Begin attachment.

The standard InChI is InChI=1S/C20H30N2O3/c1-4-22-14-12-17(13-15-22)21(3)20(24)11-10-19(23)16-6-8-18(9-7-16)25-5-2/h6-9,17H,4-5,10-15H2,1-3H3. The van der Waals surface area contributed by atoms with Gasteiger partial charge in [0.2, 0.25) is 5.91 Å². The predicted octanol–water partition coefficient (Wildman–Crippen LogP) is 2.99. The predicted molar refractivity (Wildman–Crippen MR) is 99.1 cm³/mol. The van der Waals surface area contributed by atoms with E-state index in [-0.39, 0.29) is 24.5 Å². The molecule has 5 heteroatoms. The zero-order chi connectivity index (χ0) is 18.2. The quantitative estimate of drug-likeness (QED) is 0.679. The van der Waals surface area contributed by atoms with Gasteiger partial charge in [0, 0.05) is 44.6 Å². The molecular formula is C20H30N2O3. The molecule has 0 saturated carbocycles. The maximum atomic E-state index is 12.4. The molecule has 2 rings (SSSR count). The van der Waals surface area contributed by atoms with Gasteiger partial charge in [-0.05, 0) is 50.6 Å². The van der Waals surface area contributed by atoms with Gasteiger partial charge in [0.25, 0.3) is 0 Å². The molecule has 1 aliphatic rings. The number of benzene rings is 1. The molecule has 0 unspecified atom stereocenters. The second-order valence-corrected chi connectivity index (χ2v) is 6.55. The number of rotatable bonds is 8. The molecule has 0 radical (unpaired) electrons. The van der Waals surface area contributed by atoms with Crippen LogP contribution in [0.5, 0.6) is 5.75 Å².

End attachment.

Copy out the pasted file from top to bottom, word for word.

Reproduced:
The standard InChI is InChI=1S/C20H30N2O3/c1-4-22-14-12-17(13-15-22)21(3)20(24)11-10-19(23)16-6-8-18(9-7-16)25-5-2/h6-9,17H,4-5,10-15H2,1-3H3. The van der Waals surface area contributed by atoms with Gasteiger partial charge in [0.2, 0.25) is 5.91 Å². The predicted octanol–water partition coefficient (Wildman–Crippen LogP) is 2.99. The predicted molar refractivity (Wildman–Crippen MR) is 99.1 cm³/mol. The van der Waals surface area contributed by atoms with E-state index in [-0.39, 0.29) is 24.5 Å². The molecule has 5 heteroatoms. The zero-order chi connectivity index (χ0) is 18.2. The quantitative estimate of drug-likeness (QED) is 0.679. The van der Waals surface area contributed by atoms with Gasteiger partial charge in [0, 0.05) is 44.6 Å². The molecular formula is C20H30N2O3. The molecule has 0 saturated carbocycles. The maximum atomic E-state index is 12.4. The molecule has 2 rings (SSSR count). The van der Waals surface area contributed by atoms with Gasteiger partial charge in [-0.05, 0) is 50.6 Å². The van der Waals surface area contributed by atoms with Gasteiger partial charge in [0.25, 0.3) is 0 Å². The molecule has 1 aliphatic rings. The number of benzene rings is 1. The molecule has 0 unspecified atom stereocenters. The second-order valence-corrected chi connectivity index (χ2v) is 6.55. The number of rotatable bonds is 8. The molecule has 0 radical (unpaired) electrons. The van der Waals surface area contributed by atoms with Crippen LogP contribution in [0.5, 0.6) is 5.75 Å².